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"Drop and give me 14 push-ups! Or 30, if you're a dude." That, in essence, is the gender-based difference in the Federal Bureau of Investigation's physical fitness exam for special agent trainees. Men must be able to complete 30 push-ups to pass the physical exam; women are required to hit just 14.
And that's perfectly fine, the Fourth Circuit ruled on Monday, after a male trainee who was just one push-up short of 30 sued, arguing the test illegally discriminated on the basis of sex.
So Close, Yet So Far Away
For over a decade, special agent trainees at the FBI academy in Quantico, Virginia, have had to pass a gender-normed physical fitness test. The fitness test is made up of four sequential parts: a minute of sit-ups; a 300-meter sprint; push-ups; and a 1.5-mile run. The minimum requirements for each event were altered slightly for men and women, based on FBI studies, with the greatest difference in the push-up section. (Women only had to do three less sit-ups than men, for example, and were given a few extra seconds in the sprint.)
In 2009, Jay J. Bauer fell just short of meeting the test's push-up requirements, each of the five times he took the test, and flunked out of the academy. It wasn't the end of his career with the FBI though. Bauer went on to work in the less sit-up-intensive role of intelligence analyst. But the missed push up did mean he would never be a special agent.
For Physical Fitness, Need More Than But-For
Bauer sued in 2012, claiming that the different push-up requirements discriminated on the basis of sex in violation of Title VII of the Civil Rights Act. Title VII prohibits both sex discrimination by federal employers and the use of different sex-based cutoff scores in employment tests.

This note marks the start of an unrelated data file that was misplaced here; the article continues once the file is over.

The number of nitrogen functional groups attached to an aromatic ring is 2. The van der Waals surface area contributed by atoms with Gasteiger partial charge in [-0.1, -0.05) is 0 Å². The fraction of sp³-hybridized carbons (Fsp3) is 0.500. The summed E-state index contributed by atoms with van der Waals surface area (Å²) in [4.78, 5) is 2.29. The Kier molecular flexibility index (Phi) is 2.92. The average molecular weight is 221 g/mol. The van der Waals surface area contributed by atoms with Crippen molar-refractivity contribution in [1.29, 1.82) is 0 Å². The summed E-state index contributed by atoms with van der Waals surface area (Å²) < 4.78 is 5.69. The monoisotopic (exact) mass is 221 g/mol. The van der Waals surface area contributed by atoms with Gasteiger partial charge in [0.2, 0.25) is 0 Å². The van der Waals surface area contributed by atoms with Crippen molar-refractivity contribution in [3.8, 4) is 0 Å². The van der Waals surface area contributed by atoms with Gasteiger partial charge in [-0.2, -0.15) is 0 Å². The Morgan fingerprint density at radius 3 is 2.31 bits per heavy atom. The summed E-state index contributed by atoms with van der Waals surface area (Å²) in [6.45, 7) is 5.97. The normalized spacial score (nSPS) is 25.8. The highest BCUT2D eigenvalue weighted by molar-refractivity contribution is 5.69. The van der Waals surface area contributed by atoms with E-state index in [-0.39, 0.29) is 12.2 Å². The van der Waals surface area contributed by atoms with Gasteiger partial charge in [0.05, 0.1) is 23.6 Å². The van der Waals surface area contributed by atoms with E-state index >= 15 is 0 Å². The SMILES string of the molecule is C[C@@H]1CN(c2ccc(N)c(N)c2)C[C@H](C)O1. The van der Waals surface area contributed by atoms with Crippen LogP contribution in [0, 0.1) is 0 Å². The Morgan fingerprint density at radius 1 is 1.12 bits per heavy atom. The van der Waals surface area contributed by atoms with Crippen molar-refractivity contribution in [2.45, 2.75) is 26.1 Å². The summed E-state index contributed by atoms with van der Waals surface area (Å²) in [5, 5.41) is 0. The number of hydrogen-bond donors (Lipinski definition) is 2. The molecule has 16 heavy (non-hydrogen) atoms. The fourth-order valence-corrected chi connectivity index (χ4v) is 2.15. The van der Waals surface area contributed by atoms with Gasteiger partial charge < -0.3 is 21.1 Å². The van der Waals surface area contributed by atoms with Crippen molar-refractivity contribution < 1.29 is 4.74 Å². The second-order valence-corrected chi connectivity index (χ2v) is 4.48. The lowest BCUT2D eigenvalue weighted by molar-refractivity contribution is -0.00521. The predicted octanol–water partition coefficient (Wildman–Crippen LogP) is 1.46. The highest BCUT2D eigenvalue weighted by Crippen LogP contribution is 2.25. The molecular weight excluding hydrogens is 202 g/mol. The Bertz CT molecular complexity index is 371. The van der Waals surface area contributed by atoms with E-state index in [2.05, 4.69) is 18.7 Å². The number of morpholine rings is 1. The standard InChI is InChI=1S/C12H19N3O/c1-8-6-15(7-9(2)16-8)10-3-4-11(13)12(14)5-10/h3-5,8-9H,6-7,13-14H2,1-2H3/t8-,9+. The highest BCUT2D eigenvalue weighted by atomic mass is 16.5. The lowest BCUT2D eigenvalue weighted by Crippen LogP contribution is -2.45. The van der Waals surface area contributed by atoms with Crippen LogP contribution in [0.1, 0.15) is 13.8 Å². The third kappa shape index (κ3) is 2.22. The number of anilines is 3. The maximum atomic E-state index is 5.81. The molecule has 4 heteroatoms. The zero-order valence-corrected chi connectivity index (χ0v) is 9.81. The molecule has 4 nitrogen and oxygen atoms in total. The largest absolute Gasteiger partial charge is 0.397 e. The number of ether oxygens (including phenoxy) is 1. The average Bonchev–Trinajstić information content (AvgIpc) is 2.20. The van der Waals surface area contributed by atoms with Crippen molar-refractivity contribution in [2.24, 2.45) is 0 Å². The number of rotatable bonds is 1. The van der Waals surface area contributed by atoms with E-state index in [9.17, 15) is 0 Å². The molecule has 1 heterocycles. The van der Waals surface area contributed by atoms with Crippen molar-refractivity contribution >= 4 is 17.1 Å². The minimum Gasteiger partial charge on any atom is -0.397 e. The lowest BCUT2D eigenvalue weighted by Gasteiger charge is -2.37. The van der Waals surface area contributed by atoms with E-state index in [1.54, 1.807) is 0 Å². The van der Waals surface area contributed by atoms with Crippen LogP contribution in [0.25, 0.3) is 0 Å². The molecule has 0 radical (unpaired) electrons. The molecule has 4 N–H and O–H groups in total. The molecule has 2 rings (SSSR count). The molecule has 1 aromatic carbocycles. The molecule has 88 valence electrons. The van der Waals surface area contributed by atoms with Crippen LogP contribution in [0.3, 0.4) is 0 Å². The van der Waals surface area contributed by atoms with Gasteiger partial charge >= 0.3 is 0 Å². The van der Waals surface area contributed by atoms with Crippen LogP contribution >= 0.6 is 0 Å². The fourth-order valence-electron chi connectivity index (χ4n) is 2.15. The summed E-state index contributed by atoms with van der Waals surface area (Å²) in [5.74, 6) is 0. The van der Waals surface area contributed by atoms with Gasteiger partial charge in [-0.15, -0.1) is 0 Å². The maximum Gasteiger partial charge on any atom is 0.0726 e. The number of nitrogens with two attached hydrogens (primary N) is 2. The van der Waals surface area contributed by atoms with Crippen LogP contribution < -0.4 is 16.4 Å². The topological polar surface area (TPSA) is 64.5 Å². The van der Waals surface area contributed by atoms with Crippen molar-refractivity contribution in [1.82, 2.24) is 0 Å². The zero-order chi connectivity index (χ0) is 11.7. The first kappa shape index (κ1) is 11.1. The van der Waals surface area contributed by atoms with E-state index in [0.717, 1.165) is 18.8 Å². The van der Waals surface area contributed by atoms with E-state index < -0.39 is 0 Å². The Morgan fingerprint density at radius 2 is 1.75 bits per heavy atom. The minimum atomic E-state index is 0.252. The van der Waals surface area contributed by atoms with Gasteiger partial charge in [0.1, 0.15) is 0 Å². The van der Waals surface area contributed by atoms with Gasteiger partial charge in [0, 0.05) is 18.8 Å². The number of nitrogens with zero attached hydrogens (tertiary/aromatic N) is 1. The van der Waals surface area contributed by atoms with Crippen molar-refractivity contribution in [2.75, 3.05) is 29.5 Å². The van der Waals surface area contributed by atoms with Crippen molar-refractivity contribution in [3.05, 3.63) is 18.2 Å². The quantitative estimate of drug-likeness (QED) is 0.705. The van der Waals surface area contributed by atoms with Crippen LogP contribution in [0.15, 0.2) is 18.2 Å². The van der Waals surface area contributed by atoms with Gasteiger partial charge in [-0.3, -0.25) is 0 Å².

Bauer was originally successful in district court, where the court found that, since Bauer would have passed had he been a woman, the test standards violated Title VII. The court rejected, sua sponte, that the gender-normed test reflected a bona fide occupational qualification and that it was created to avoid "disparate-impact liability," as allowed under Ricci v. DeStefano. (Interestingly, the Department of Justice had declined to argue BFOQ and Ricci defenses, as she would not concede that the test treated men and women differently at all.)
The Fourth Circuit disagreed. While the district court applied the Manhart but-for test -- but for Bauer's gender, he would have passed the test -- the court cannot ignore the "physiological differences" between the sexes.
Different Standards, Equal Burden
Those differences impact men and women's "relative abilities to demonstrate the same levels of physical fitness," the Fourth found, and can be taken into consideration in a physical fitness test.
As the court explained:
An employer does not contravene Title VII when it utilizes physical fitness standards that distinguish between the sexes on the basis of their physiological differences but impose an equal burden of compliance on both men and women, requiring the same level of physical fitness of each.
That's not quite the end of the story, however. Bauer's suit will now return to district court, where the judge will determine if Bauer's claims can survive the new standard.